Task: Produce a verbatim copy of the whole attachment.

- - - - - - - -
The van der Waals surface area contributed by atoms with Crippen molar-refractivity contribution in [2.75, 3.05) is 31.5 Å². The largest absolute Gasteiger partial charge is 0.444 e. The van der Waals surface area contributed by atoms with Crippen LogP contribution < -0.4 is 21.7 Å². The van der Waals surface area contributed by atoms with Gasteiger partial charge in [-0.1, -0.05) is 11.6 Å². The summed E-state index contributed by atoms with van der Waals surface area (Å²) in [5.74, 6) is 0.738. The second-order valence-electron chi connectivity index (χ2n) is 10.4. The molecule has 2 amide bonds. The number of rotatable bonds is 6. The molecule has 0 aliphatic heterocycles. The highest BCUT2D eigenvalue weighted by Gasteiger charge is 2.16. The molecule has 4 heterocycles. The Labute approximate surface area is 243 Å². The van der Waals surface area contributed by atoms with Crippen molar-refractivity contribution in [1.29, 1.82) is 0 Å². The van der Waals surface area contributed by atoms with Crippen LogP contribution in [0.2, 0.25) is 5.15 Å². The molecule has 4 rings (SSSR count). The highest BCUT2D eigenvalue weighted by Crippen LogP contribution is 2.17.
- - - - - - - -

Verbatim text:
The van der Waals surface area contributed by atoms with Crippen molar-refractivity contribution in [2.75, 3.05) is 31.5 Å². The largest absolute Gasteiger partial charge is 0.444 e. The van der Waals surface area contributed by atoms with Crippen LogP contribution < -0.4 is 21.7 Å². The van der Waals surface area contributed by atoms with Gasteiger partial charge in [-0.1, -0.05) is 11.6 Å². The summed E-state index contributed by atoms with van der Waals surface area (Å²) in [5.74, 6) is 0.738. The second-order valence-electron chi connectivity index (χ2n) is 10.4. The molecule has 2 amide bonds. The number of rotatable bonds is 6. The molecule has 0 aliphatic heterocycles. The highest BCUT2D eigenvalue weighted by Gasteiger charge is 2.16. The molecule has 4 heterocycles. The Labute approximate surface area is 243 Å². The van der Waals surface area contributed by atoms with Crippen molar-refractivity contribution in [1.29, 1.82) is 0 Å². The van der Waals surface area contributed by atoms with Crippen LogP contribution in [0.2, 0.25) is 5.15 Å². The molecule has 4 rings (SSSR count). The highest BCUT2D eigenvalue weighted by Crippen LogP contribution is 2.17.